Wednesday, July 30, 2008

Straight Talk About Drug Benefit Plans

(NAPSI)-While drug benefit plans have become more common, there are still aspects of these benefits that some consumers can find confusing.

To help clear up the mysteries, here is some useful information courtesy of the Academy of Managed Care Pharmacy.

• Are all generic drugs put through an FDA approval process?

Yes. Generic drugs are just as effective as their brand-name counterparts, and every generic drug must be approved by the U.S. Food and Drug Administration.

The reason that generic drugs cost less--sometimes as much as 75 percent less--is because they aren’t advertised or marketed, which is very expensive, and because the generic manufacturer didn’t have to pay for research and development costs.

• Why does your insurance plan have different co-payments for different drugs?

To encourage patients to use the medications that cost the least, drug plans may make the co-payments for those medications the lowest. This can save money for everyone--the plan, your employer and you.

Many drugs can do the same thing or produce the same results. Your employer, your Medicare Part D plan or your union--or whoever is providing your drug benefit--has a budget, the same as you do.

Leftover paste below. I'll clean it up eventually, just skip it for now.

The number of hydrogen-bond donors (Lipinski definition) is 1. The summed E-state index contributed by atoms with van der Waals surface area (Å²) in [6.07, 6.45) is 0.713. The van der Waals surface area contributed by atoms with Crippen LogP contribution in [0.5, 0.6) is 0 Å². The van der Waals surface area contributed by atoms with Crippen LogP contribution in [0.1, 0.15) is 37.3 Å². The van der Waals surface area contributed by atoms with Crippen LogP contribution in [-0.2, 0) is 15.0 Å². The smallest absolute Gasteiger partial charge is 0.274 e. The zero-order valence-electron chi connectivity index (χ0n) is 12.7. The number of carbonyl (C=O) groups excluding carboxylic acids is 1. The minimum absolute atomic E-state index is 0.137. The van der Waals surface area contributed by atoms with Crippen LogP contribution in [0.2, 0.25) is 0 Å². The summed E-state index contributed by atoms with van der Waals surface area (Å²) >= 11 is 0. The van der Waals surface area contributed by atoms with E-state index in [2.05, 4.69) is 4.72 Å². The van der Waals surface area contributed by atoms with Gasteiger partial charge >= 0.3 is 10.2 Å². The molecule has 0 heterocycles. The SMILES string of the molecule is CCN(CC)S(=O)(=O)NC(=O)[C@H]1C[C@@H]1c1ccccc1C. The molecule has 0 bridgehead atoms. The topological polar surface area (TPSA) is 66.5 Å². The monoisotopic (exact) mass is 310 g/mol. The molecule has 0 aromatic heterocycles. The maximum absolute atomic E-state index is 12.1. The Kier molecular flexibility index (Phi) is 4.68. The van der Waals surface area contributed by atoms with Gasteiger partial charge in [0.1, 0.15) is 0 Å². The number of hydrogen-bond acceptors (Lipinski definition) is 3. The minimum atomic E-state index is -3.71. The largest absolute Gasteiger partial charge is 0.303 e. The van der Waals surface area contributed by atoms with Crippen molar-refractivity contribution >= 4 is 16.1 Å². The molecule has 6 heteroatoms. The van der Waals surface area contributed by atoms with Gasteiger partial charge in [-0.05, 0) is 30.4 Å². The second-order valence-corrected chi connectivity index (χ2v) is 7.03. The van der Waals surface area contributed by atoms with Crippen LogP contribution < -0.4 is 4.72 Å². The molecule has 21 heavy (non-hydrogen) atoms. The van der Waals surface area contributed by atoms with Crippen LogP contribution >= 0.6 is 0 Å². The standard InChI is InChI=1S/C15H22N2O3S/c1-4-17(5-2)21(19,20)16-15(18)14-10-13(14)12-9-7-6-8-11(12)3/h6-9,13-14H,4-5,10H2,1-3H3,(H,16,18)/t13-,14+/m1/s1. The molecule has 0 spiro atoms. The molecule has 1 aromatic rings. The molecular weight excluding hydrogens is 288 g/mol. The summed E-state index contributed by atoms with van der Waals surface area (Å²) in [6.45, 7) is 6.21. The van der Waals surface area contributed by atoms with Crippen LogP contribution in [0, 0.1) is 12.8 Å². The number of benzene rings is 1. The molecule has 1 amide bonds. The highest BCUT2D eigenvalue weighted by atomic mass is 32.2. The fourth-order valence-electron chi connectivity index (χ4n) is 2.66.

It’s their job to cover as many people as possible within that budget and keep premiums as low as possible. So after the insurance plan does a thorough clinical analysis of the available medications to treat a condition, it negotiates the price with the manufacturers.

• What’s the difference between co-insurance and a co-payment?

A co-payment is always the same amount of money--for example, a plan might charge $5 for any generic drug, $15 for a preferred brand-name drug and $20 for any nonpreferred brand-name drug. But a co-insurance payment varies, because it is a percentage of the cost. As a result, if you have 50 percent co-insurance, a $100 drug will cost you $50 and your plan would pay the other $50.

Some plans use a mixture of the two payment options, charging co-payments for generics and preferred brand-name drugs, but co-insurance on nonpreferred drugs. Be sure you understand your plan before you go to the pharmacy.

For more information about managed care pharmacy and drug benefit plans, visit www.amcp.org.

To encourage patients to use the medications that cost the least, drug plans may make the co-payments for those medications the lowest.